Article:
The Ramakian [ Ramakien ]

  • The Ramakian is the Thai version of the Indian Hindu epic written over 2,000 years ago, '' Ramayana ''. The Ramayana is a long and complex epic concerning the reincarnation on earth of the Hindu God Vishnu.
  • The epic was introduced throughout South East Asia during the Indianization of the region and features in the theatrical, dance and decorative arts of the region including, Bali, Java and Cambodia as well as in Thailand.
  • The Thai Ramakian version was written in the reign of King Rama 1 at which time the 178 large panels of murals at the Emerald Buddha Temple were commenced.
  • The purpose of the epic and also the murals is to exemplify the virtues in easily comprehended fashion.  

Hunoman the monkey in a mural.

The Hindu Ramayana

  • Valmiki, a legendary Hindu sage is historically regarded as the author of the Raymayana. It consists of 24,001 verses in seven Kandas [ Books ] and tells the story of a prince, Rama of Ayodha [ the name from which the Thais adapted the name '' Ayutthaya '' or '' Ayodyha '' ]  whose wife Sita is abducted by the demon king Rakshasa king of Lanka. 
  • In its current form, the Valmiki Ramayana is dated variously from 500 BC to 100 BC.
  • Whilst the theme of the story is fantasy as also are its characters, its purpose is to ever present conflicts of duty and moral obligations as between duty to different people or situations. Valmiki portrays Rama not as a supernatural being, but as a human with all the attendant shortcomings, who encounters moral dilemmas but who overcomes these by simply adhering to the Dharma, the righteous way.
  • There are several instances narrated in the Valmiki Ramayana which cast shadows on the pristine character of the hero and reinforce the theme of Rama struggling with mortal flaws and prejudices whilst struggling to follow the path of Dharma.

  • Ramakian is the national epic of Thailand and is based on the Indian Ramayana epic. A number of versions of the epic were lost in the destruction of Ayutthaya in 1767. Three versions currently exist, one of which was prepared in 1797 under the supervision of King Rama 1, his son, Rama 11 rewrote some parts of his father's version for Khon drama. The work has had an important influence on Thai literature, art and drama. The Khon Dramas are based upon it.
  • While the main story is identical to that of the Ramayana, many other aspects were transposed into a Thai context, such as the clothes, weapons, topography, and elements of nature, which are described as being Thai in style.
  • While Thailand is considered a Theravada Buddhist society, the Brahman mythology derived from the Ramakian serves to provide Thai legends with a creation myth, as well as representations for the spirits that both help and hinder humans on their way to enlightenment, as well as a balance to other former beliefs.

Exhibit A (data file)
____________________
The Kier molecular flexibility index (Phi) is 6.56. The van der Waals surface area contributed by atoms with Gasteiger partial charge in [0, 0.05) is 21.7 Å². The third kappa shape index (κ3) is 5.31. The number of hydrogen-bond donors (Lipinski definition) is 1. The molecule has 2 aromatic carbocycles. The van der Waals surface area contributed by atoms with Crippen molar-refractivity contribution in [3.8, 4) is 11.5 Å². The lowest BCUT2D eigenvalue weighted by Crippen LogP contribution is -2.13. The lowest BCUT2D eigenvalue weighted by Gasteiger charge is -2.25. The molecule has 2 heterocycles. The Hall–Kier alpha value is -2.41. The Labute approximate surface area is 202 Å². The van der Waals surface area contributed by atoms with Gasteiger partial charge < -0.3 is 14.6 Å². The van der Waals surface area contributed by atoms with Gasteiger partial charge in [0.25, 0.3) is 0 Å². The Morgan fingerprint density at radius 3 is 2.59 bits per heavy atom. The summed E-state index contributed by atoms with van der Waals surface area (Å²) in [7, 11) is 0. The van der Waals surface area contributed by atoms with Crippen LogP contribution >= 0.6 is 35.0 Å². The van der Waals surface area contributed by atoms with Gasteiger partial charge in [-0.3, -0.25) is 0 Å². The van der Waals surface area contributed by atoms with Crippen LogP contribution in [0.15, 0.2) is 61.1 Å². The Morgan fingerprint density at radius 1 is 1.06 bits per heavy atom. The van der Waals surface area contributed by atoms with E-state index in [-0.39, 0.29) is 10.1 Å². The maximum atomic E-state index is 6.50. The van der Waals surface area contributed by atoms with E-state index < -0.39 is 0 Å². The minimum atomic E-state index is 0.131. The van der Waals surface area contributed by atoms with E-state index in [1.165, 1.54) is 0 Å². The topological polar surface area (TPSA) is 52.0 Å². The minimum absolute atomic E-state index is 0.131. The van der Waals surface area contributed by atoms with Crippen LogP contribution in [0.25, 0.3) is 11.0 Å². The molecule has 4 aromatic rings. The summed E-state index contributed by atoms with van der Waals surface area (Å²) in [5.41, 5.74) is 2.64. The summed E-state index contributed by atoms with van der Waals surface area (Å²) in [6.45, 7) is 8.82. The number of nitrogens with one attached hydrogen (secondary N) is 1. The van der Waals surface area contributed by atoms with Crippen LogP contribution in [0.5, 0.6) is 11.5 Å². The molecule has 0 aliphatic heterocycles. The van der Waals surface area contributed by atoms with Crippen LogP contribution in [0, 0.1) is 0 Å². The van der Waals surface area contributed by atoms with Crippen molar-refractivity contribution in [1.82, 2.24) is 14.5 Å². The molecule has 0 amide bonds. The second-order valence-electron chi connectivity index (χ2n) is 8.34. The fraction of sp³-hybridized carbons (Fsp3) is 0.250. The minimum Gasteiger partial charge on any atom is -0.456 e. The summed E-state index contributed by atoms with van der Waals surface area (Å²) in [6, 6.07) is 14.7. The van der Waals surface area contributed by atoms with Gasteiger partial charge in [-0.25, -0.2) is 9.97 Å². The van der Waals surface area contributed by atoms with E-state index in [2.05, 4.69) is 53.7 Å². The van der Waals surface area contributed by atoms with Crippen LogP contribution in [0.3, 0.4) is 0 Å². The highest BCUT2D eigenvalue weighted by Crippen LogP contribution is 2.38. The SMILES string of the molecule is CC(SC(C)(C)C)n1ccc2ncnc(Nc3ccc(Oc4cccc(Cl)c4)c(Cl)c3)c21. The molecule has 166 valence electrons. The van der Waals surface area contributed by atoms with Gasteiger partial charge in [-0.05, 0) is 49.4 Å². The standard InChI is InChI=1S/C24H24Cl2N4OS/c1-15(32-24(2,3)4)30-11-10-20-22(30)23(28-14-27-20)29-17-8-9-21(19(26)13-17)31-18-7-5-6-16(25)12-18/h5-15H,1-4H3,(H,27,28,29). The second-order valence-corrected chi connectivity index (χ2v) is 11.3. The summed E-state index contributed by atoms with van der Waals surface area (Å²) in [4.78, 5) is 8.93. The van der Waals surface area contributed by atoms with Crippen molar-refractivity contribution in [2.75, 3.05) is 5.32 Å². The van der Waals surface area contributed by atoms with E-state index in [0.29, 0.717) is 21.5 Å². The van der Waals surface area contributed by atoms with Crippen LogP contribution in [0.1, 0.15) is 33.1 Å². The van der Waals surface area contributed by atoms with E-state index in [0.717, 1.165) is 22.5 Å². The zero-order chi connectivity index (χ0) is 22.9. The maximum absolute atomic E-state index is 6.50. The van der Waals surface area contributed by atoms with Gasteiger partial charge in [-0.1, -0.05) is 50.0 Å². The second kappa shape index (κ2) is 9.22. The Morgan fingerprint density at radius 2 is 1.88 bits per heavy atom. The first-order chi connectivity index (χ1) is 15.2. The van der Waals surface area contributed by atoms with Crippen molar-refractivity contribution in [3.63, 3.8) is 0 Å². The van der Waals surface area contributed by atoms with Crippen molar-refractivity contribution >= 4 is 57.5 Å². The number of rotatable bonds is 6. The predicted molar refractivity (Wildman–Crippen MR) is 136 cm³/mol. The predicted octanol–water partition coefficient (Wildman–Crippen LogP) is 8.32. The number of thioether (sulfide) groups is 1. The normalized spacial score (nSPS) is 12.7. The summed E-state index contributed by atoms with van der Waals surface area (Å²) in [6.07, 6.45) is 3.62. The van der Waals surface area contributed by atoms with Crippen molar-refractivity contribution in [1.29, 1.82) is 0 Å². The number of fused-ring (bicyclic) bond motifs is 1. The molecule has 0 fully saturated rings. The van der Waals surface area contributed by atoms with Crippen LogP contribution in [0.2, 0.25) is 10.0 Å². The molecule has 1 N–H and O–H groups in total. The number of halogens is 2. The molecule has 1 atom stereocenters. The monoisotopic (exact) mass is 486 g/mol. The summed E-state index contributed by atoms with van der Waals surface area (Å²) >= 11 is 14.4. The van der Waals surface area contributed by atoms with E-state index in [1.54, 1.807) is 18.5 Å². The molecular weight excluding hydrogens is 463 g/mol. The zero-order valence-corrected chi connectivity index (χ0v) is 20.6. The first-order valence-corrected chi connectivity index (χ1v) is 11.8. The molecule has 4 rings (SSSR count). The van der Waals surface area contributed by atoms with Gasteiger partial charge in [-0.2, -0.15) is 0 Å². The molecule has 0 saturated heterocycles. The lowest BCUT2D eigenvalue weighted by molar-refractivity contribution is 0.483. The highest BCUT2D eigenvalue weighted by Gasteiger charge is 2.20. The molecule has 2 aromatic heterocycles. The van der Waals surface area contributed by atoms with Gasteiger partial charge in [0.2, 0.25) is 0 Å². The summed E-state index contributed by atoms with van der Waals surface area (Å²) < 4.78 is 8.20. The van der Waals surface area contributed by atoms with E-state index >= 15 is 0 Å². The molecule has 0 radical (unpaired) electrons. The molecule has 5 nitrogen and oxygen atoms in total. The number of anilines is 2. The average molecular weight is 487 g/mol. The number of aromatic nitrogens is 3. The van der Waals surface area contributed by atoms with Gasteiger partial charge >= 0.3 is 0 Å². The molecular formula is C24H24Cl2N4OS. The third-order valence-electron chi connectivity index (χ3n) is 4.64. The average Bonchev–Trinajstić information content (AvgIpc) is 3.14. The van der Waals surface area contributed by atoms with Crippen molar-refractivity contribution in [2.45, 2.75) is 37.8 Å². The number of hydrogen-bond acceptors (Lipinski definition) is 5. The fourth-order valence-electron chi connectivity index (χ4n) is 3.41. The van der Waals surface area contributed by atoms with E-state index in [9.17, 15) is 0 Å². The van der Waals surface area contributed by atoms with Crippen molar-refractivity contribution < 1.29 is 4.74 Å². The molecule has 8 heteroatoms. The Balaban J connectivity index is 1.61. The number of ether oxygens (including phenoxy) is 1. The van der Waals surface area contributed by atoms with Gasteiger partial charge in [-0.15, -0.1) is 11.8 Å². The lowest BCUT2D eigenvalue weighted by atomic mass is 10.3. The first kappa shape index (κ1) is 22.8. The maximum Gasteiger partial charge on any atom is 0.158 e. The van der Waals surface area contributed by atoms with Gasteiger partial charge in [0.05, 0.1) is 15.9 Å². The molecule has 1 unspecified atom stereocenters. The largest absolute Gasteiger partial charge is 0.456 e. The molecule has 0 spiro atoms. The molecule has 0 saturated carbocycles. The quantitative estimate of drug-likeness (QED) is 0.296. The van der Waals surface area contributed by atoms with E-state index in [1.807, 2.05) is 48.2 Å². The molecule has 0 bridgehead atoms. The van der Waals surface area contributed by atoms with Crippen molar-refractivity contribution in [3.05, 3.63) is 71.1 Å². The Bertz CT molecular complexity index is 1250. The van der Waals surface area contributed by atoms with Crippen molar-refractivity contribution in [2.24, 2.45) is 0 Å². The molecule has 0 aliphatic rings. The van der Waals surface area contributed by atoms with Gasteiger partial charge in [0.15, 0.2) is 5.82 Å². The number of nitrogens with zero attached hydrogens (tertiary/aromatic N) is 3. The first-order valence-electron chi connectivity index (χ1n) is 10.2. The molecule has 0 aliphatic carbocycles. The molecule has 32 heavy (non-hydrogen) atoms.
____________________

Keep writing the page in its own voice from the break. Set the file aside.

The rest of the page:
• A painted representation of the Ramakien is displayed at Wat Phra Kaoe and many of the statues there depict characters from it.
  • The Thai version of the legends were first written down in eighteenth century, during the Ayutthaya Kingdom. Most editions, however, were lost when the city of Ayutthaya was destroyed by armies from Burma in 1767.
  • The version recognized today was compiled in the Kingdom of Siam under the supervision of King Rama I, the founder of the Chakri dynasty, which still maintains the throne of Thailand. Between the years of 1797 and 1807, Rama I supervised the writing of the well-known edition and even wrote parts of it. It was also under the reign of Rama I that construction began on the Grand Palace in Bangkok which includes the grounds of the Wat Phra Kaeo the Temple of the Emerald Buddha. The walls of the Wat Phra Kaew are lavishly decorated with paintings representing stories from the Ramakien.
  • Rama II (1766-1824) further adapted his father's edition of the Ramakien for the khon drama, a form of theater performed by non-speaking Thai dancers with elaborate costumes and masks. Narrations from the Ramakien were read by a chorus to one side of the stage. This version differs slightly from the one compiled by Rama I, giving an expanded role to Hanuman, the god-king of the apes, and adding a happy ending.
  • Since its introduction to the Thai people, the Ramakien has become a firm component of the culture. Though many consider it only an adaptation of a strange work from an archaic system of beliefs, it is firmly embedded in the cultural history of the country and the people. The Ramakien of Rama I is considered one of the masterpieces of the Thai literature. It is still read, and is taught in the country's schools.